Read full article By Vaishali Vijaykumat @Express News Service Photo Credit: Vaishali Vijaykumar, ENS
Ragi, commonly known as finger millet, derives its name from the appearance of the head of the grain comprising five spikes, and thus resembling our five fingers.
CHENNAI: Ragi, commonly known as finger millet, derives its name from the appearance of the head of the grain comprising five spikes, and thus resembling our five fingers. Scientifically called Eleusine coracana, it is an annually cultivated cereal crop, vastly found in the tropical regions of Africa and Asia, such as in Ethiopia, India and Sri Lanka.
The drought-resistant nature of the crop makes it conducive to grow in various geographical terrains across India. Widely distributed across several states in India, its local names include ragi in Kannada, Hindi and Telugu, nachni in Marathi, madua in Bengali and kezhvaragu in Tamil. “Ragi is the king of millets. There’s a reason why it’s consumed by farmers as porridge before they get on with labour-intensive work on the fields. It’s also given to babies in South Indian households.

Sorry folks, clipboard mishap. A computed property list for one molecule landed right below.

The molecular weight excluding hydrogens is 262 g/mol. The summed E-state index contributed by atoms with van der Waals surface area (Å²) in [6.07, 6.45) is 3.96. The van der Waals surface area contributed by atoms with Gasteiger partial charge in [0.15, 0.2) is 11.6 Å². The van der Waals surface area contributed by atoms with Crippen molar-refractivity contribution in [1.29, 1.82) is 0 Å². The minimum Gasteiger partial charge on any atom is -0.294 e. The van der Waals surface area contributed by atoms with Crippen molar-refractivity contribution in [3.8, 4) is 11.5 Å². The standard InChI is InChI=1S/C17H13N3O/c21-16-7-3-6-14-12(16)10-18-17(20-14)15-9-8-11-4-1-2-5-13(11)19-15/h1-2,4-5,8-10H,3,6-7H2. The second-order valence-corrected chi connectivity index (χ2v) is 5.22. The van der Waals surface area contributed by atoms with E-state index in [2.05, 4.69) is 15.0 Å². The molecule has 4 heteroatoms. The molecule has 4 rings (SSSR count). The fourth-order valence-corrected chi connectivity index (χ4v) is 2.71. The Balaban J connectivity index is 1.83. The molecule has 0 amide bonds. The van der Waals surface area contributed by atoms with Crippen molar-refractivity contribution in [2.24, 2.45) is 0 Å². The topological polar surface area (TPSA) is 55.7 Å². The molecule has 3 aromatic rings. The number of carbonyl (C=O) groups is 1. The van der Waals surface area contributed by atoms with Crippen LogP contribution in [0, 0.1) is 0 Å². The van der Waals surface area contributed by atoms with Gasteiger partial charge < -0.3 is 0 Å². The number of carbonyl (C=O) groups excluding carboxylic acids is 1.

t’s so versatile in nature that you can prepare idli or dosa batter with it, use the flour to make rotis, koozh and kali for summer. It will cool the body. I was introduced to millets by my Ayurveda doctors for a health condition. With time, I’ve witnessed drastic changes in my body and fitness level. I’m a full-fledged milletarian now and I encourage people to incorporate millets in their everyday diet,” says Indra Narayan, home chef. The annual grass grows up to a height of 1 to 2 metres.
Narrow and green, the leaves measure between 30 and 70 cm. The straight, or sometimes curved, branches hold seeds arranged in florets, which can be brown, red or purple in colour. Upon developing, the seeds of the ragi plant are dried, cleaned and stored as grains. Over the years, the humble millet may have taken a backseat due to the increasing popularity of other cereals. But, it’s making a comeback with increasing awareness and dietary modifications, she says. The author of Millet Kitchen: The Simple Art of Millet Cooking throws light on this millet’s impressive nutritional profile.
Holistic breakfast food
Ragi comprises a vast array of key nutrients like vitamins C and E, B-complex vitamins, iron, calcium, antioxidants, proteins, fibers, sufficient calories and useful unsaturated fats. Having it for breakfast ensures faster assimilation of nutrients which is absorbed and transferred to the vital funct i oning of body organs.